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What happens to your brand when your corporate bloggers leave your company?

Mike Moran started a great dialogue about corporate blogging and made a compelling argument in favor of “corporate” blogs that’s worth a closer look. First off, I think many corporations need to have blogs. Not all, but many. Your company can prepare itself for what it will take to blog and benefit from creating a conversation with your customers.

The question I have is: what happens when your blogger’s brand becomes bigger than your company’s?

For instance, look at what happened when Danny Sullivan left Search Engine Watch and started Search Engine Land last year:

To be fair, the comparison isn’t as compelling an argument :-) :

Frankly, you should be so lucky as to have a company blogger whose brand grows as large as these two have. What’s important isn’t whether or not they eventually leave – they will. What is important is how you respond. And that needs to be part of your preparation, too.

Tim Peter is the founder and president of Tim Peter & Associates. You can learn more about our company's strategy and digital marketing consulting services here or about Tim here.

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  1. This is a great question, Tim. To me the answer revolves around having more than one blogger. Certainly, they’ll all eventually leave, but the impact of any one leaving won’t completely shut your message off the air. My suspicion is that when Robert Scoble left Microsoft that many of his subscribers followed him but that many of them also might have subscribed to another Microsoft blogger if their motivation was to hear from Microsoft. If Microsoft didn’t have any other bloggers, those people might have been lost. In a very small company, this multiple blogger strategy is harder, so be really nice to your blogger.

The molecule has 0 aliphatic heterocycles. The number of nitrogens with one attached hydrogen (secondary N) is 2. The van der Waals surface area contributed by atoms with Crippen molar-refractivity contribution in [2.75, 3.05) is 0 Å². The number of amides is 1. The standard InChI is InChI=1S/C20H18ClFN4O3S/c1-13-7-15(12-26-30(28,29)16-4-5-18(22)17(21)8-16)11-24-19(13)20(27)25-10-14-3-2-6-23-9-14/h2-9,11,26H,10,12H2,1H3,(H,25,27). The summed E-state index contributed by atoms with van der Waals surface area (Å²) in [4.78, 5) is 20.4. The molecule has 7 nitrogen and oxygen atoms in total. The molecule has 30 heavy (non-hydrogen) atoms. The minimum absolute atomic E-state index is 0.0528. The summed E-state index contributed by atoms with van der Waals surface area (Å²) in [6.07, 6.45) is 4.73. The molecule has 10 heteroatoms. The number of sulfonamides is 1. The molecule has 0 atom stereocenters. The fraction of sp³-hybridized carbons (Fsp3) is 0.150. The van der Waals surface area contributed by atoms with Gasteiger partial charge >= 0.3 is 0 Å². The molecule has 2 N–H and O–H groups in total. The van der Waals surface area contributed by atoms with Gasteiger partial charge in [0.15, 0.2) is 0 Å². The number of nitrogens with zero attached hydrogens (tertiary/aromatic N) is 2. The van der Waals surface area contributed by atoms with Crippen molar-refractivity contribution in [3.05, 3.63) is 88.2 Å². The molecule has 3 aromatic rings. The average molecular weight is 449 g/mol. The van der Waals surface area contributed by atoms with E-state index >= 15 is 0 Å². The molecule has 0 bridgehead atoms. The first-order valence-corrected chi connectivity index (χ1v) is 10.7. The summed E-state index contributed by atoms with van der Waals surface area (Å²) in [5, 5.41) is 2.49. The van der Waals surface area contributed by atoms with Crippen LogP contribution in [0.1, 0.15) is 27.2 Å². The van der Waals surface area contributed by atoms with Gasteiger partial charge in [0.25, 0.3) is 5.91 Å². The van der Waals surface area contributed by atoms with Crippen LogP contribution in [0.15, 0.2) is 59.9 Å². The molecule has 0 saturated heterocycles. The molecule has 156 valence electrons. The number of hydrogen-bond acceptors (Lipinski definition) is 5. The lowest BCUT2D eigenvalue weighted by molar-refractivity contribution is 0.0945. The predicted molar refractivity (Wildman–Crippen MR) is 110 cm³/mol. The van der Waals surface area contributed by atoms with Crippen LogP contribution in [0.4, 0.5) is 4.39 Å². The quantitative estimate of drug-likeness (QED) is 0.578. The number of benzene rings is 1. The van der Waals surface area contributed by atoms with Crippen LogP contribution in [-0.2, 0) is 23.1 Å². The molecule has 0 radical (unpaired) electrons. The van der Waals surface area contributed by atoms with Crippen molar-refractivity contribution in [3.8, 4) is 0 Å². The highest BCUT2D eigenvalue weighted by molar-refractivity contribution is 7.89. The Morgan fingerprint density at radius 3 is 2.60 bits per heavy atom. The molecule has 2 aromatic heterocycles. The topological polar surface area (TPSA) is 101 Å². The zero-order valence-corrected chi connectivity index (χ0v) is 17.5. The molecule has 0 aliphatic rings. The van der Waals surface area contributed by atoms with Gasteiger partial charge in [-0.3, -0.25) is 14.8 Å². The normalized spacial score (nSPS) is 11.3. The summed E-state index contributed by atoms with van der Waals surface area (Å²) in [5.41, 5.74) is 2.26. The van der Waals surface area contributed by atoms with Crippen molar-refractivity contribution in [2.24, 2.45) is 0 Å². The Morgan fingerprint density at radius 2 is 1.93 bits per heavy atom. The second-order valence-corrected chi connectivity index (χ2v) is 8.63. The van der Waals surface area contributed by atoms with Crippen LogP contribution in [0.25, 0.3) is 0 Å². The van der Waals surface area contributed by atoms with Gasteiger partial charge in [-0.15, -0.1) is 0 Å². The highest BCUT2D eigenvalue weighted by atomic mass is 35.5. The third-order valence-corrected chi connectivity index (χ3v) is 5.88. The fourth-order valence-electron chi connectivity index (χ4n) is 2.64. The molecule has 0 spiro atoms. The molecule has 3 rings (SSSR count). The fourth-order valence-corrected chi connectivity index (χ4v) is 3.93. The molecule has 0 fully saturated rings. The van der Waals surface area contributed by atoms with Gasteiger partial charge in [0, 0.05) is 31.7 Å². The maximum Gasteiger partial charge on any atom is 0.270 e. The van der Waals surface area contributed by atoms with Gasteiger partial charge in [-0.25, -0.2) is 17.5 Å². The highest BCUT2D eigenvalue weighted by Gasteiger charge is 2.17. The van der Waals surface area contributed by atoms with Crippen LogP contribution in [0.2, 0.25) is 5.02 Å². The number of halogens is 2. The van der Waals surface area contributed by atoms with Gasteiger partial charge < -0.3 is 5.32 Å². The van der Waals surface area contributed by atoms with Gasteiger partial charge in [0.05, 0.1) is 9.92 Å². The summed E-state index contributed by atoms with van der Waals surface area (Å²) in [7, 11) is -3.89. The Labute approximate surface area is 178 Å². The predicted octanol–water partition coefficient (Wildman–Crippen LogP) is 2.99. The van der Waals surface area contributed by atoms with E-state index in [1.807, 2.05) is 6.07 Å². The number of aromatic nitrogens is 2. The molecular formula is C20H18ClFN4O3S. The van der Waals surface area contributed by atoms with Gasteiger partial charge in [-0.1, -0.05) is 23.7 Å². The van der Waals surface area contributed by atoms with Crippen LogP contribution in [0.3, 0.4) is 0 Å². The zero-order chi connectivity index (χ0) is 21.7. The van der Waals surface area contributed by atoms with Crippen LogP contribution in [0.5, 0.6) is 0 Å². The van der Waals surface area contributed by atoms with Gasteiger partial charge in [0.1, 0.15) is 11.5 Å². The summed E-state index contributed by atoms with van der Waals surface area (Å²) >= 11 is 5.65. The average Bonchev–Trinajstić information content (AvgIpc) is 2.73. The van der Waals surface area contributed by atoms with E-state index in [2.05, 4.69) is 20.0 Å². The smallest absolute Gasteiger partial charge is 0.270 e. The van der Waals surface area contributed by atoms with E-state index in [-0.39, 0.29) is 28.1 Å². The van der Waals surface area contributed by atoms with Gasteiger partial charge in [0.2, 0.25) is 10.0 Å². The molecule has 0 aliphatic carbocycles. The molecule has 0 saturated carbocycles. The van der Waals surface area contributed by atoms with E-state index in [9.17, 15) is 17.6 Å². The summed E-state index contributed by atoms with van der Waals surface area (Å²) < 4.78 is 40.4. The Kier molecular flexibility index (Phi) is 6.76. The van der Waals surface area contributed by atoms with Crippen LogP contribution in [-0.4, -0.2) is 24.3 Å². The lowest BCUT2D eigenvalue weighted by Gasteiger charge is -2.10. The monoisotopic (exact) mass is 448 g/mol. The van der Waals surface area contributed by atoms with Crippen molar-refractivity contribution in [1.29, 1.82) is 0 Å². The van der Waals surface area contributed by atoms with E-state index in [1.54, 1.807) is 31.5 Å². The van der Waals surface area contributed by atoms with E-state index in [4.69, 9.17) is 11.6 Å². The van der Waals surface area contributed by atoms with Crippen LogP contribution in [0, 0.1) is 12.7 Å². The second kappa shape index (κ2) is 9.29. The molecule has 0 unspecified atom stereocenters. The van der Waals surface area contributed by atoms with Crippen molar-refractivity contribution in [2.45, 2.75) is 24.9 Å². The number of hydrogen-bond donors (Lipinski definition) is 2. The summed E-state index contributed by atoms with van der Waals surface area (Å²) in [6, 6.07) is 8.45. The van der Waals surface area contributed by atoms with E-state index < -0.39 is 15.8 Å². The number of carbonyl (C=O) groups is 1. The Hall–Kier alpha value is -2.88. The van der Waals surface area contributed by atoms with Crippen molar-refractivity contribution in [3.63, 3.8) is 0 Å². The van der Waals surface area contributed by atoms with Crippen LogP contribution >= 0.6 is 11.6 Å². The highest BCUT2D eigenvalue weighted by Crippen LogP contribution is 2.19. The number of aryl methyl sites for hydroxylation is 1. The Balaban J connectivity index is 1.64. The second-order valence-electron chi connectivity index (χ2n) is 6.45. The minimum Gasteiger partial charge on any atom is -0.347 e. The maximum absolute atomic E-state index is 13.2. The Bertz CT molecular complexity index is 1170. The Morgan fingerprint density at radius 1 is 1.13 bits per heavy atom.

2. It’s also not a bad idea for small company owners to blog, or at least post to a corporate blog, too – not that they don’t have enough to do. They’re not always the best choice for a blogger, but with proper commitment and planning, they can be a good choice.

    Of course, that also might maintain the “I’ll do it myself” problem all too common in small businesses. Still, each company should consider its situation and make a decision that works best for them.

  3. […] Admittedly, these techniques may work better for a politician than other brands, in that most politicians are (at least so far as we can tell), real people. But, since social is about real people, you must have “brand ambassadors” or “evangelists” or just regular, old “customer service folks” (do you really have people in your business not in “customer service”?!?), y’know, real people, interacting with your customers like this. Whether your goal is to be a social marker or sell within social networks, you’ll never do it as a faceless entity. Sure, there are some risks. Maybe your return on investment will fall short of your goal. Maybe your company ambassador will become more famous than your brand. […]

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